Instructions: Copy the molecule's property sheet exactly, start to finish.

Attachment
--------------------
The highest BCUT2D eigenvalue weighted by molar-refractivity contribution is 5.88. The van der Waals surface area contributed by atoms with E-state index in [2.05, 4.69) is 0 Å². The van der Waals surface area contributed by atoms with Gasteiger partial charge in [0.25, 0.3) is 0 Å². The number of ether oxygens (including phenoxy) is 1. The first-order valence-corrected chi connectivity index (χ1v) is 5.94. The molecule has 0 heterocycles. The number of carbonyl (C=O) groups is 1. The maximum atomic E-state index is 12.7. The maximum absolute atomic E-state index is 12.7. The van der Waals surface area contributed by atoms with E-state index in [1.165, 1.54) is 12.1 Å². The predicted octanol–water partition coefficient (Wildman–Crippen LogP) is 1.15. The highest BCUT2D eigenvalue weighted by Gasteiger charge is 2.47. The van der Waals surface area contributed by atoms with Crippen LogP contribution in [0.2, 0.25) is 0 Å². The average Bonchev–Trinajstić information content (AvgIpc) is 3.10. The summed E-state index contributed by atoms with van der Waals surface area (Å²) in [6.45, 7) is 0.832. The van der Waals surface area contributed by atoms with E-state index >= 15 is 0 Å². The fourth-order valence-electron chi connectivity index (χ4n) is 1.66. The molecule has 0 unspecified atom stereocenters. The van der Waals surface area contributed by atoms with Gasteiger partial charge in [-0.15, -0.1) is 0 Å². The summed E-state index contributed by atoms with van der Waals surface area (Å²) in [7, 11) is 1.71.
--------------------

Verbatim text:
The highest BCUT2D eigenvalue weighted by molar-refractivity contribution is 5.88. The van der Waals surface area contributed by atoms with E-state index in [2.05, 4.69) is 0 Å². The van der Waals surface area contributed by atoms with Gasteiger partial charge in [0.25, 0.3) is 0 Å². The number of ether oxygens (including phenoxy) is 1. The first-order valence-corrected chi connectivity index (χ1v) is 5.94. The molecule has 0 heterocycles. The number of carbonyl (C=O) groups is 1. The maximum atomic E-state index is 12.7. The maximum absolute atomic E-state index is 12.7. The van der Waals surface area contributed by atoms with E-state index in [1.165, 1.54) is 12.1 Å². The predicted octanol–water partition coefficient (Wildman–Crippen LogP) is 1.15. The highest BCUT2D eigenvalue weighted by Gasteiger charge is 2.47. The van der Waals surface area contributed by atoms with Crippen LogP contribution in [0.2, 0.25) is 0 Å². The average Bonchev–Trinajstić information content (AvgIpc) is 3.10. The summed E-state index contributed by atoms with van der Waals surface area (Å²) in [6.45, 7) is 0.832. The van der Waals surface area contributed by atoms with E-state index >= 15 is 0 Å². The fourth-order valence-electron chi connectivity index (χ4n) is 1.66. The molecule has 0 unspecified atom stereocenters. The van der Waals surface area contributed by atoms with Gasteiger partial charge in [-0.15, -0.1) is 0 Å². The summed E-state index contributed by atoms with van der Waals surface area (Å²) in [7, 11) is 1.71.